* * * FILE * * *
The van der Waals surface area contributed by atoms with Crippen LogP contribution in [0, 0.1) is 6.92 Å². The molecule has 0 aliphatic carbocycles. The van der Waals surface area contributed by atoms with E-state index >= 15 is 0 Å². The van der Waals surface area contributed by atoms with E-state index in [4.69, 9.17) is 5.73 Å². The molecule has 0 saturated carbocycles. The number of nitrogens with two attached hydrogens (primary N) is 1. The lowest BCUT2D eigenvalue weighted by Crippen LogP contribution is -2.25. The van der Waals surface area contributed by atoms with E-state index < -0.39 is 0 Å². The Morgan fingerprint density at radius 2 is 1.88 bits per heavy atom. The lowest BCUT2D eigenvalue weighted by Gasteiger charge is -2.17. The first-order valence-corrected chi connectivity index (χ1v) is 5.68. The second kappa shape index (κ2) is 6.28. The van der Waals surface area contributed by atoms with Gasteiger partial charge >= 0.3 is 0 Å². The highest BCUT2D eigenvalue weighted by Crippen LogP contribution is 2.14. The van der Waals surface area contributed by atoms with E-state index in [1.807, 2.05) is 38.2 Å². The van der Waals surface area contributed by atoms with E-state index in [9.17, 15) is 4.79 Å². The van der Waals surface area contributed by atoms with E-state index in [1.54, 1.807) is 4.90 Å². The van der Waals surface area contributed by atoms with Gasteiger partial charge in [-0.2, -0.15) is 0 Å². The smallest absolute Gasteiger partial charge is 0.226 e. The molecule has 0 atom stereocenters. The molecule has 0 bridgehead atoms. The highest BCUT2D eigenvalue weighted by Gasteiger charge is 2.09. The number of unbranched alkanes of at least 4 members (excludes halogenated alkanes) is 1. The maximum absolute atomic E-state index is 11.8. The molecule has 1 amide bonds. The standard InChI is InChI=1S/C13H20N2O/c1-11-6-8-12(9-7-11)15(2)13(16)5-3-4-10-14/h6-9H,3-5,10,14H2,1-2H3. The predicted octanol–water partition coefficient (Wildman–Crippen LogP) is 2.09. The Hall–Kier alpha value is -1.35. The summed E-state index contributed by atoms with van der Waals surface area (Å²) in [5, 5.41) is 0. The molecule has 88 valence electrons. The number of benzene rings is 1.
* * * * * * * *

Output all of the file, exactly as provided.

The van der Waals surface area contributed by atoms with Crippen LogP contribution in [0, 0.1) is 6.92 Å². The molecule has 0 aliphatic carbocycles. The van der Waals surface area contributed by atoms with E-state index >= 15 is 0 Å². The van der Waals surface area contributed by atoms with E-state index in [4.69, 9.17) is 5.73 Å². The molecule has 0 saturated carbocycles. The number of nitrogens with two attached hydrogens (primary N) is 1. The lowest BCUT2D eigenvalue weighted by Crippen LogP contribution is -2.25. The van der Waals surface area contributed by atoms with E-state index < -0.39 is 0 Å². The Morgan fingerprint density at radius 2 is 1.88 bits per heavy atom. The lowest BCUT2D eigenvalue weighted by Gasteiger charge is -2.17. The first-order valence-corrected chi connectivity index (χ1v) is 5.68. The second kappa shape index (κ2) is 6.28. The van der Waals surface area contributed by atoms with Gasteiger partial charge >= 0.3 is 0 Å². The highest BCUT2D eigenvalue weighted by Crippen LogP contribution is 2.14. The van der Waals surface area contributed by atoms with E-state index in [1.807, 2.05) is 38.2 Å². The van der Waals surface area contributed by atoms with E-state index in [9.17, 15) is 4.79 Å². The van der Waals surface area contributed by atoms with E-state index in [1.54, 1.807) is 4.90 Å². The van der Waals surface area contributed by atoms with Gasteiger partial charge in [-0.2, -0.15) is 0 Å². The smallest absolute Gasteiger partial charge is 0.226 e. The molecule has 0 atom stereocenters. The molecule has 0 bridgehead atoms. The highest BCUT2D eigenvalue weighted by Gasteiger charge is 2.09. The number of unbranched alkanes of at least 4 members (excludes halogenated alkanes) is 1. The maximum absolute atomic E-state index is 11.8. The molecule has 1 amide bonds. The standard InChI is InChI=1S/C13H20N2O/c1-11-6-8-12(9-7-11)15(2)13(16)5-3-4-10-14/h6-9H,3-5,10,14H2,1-2H3. The predicted octanol–water partition coefficient (Wildman–Crippen LogP) is 2.09. The Hall–Kier alpha value is -1.35. The summed E-state index contributed by atoms with van der Waals surface area (Å²) in [5, 5.41) is 0. The molecule has 88 valence electrons. The number of benzene rings is 1.